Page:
Diffuse illumination at close quarters
The BTTF is largely used at
small plate spacings in order to achieve low resolving powers. At such
small spacings, their are reflectance phase effects which must be calibrated
carefully at some stage. One particular concern is the need to bring the
calibration lamps closer to the focal plane since they are so very faint.
At one stage, we placed the lamps on the guide probe in order to get enough
signal. With S J Maddox, one could clearly see changes in the
long-slit spectra as the guide probe was moved. This is due to uneven illumination
by a structured source. We obtained 80-shuffle images on 18 Sep 1999. The
deuterium lamp at the top of the chimney shows no such effect since the
light is properly (?) diffused down the chimney from a much larger
Charge transfer inefficiencies at low light levels
There is always the concern that
shuffling at low light levels will lead to serious charge transfer losses.
In the red bands, the sky is sufficiently bright to provide a "fat zero" or
pedestal. JBH was originally concerned that this would be a problem
in the U and B bands. However, tests with P J Francis on 11 Sep
1999 seemed to indicate that there was no such problem. In other words,
shuffling 40 times over 40 minutes gave the same sky background as a single
exposure in the same amount of time. This requires more work.
Gain and time constant
A flaw of the new TAURUS control system is that, while it provides the experimentalist with complete control over the hardware, in a curious way, it detaches the experimentalist from the hardware as the control panel is not located in the Cass cage. There are several immediate consequences.
First, we used to set most control parameters through analogue switches, e.g. the gainand time constant. In so doing, it was obvious what impact these parameters had on the action of the plates. For both TTFs, we run the gain low and time constant high. This was in order to avoid overload problems (see below). With the push to faster and faster TTF calibrations and switching techniques, one must be wary now that the plate settle time is accomodated for in the charge shuffling. It used to be that the shutter time imposed the strongest constraint, but now that we are able to keep the shutter open while dragging the charge, the plate settle time is expected to dominate in most cases. A quick experiment demonstrates the hazard involved. Perform a shuffle arc with increasing "z" values, and then try decreasing "z" values over the same range. Note the phase shift:
This got me into trouble
in the very first TTF science run in 1996. That's why sausage cubes are
always to be relied on because the shutter is used for each of the exposures,
and there is an additional delay of 1 sec while the small image is being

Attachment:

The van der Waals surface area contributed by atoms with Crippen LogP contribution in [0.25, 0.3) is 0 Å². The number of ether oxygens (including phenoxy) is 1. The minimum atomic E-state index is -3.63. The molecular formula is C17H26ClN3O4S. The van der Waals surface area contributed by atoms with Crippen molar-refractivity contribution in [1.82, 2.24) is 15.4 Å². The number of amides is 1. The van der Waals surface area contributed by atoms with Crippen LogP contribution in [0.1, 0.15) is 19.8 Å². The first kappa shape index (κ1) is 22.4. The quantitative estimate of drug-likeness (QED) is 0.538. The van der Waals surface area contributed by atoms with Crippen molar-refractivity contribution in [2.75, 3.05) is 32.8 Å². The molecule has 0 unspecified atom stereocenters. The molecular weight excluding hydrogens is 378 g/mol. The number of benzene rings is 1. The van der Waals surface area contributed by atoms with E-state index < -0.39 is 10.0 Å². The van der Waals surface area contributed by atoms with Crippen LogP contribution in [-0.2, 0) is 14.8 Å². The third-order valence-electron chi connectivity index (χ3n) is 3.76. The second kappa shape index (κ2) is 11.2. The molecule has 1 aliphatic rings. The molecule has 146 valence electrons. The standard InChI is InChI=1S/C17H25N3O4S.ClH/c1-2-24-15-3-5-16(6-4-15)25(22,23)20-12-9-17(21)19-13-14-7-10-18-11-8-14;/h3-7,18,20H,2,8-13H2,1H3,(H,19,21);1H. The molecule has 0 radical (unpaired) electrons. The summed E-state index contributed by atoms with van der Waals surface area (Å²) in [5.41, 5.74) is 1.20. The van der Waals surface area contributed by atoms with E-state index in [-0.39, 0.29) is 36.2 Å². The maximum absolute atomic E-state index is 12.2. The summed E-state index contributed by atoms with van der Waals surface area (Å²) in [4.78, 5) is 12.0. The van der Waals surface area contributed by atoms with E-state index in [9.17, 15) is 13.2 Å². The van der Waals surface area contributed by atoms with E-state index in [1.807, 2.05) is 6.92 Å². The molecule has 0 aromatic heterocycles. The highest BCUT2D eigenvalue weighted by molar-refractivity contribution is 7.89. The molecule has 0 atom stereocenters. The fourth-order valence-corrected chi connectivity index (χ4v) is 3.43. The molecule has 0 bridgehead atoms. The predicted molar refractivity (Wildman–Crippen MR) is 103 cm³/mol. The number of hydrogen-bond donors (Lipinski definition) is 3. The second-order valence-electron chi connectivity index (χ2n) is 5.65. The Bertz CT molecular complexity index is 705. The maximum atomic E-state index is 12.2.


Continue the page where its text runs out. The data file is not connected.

no time to finish this now.
We can avoid these altogether with the protection switch off, but the consequences of this have not been looked at carefully.
The overload problem appears to be due to the large range that we typically scan through. The error signals will change dramatically for such a long rapid scan. The CS100 may be detecting a rapid change in resistive component as an overload signal and jumping out of lock.
There are several things to try:
With the new broad-narrow shuffle, jumping from 4um to 12um may require slightly different sets of (X,Y,Z) settings, in addition to different quadrature and resistive offset settings. New procedures are in place for producing very fast shuffle arcs at many different plate spacings in order to measure the multi-parameter space trajectory.
- ramp through the range in discrete steps
- reduce the time constant of the system and make it a little less responsive
- switch off the protection circuitry which cause lock to be lost if an overload or oscillation is detected; scan up from small to high gaps
- simply change the front panel dc gap value and ensure that the resistive component is well balanced at both extremes of the scan.
Minimum gap (site engineers only)
When you power up for the first time you will balance the system in the usual way. Since you have long range piezos you can then set Z_c = -3 or higher before closing the loop.This will ensure that the servo takes the gap to a larger value when the loops are closed. You can then scan down in gap until the minute, invisible dust particles or coating sputter marks (or whatever is on or in the coating) start to deform the surface locally and show up as Newton ring-like patterns. Do not go below these gaps. The minimum optical gap that I could safely set to was 2.5um.
You can use the front
panel controls to set the mean gap for the digital range as all these signals
are added together.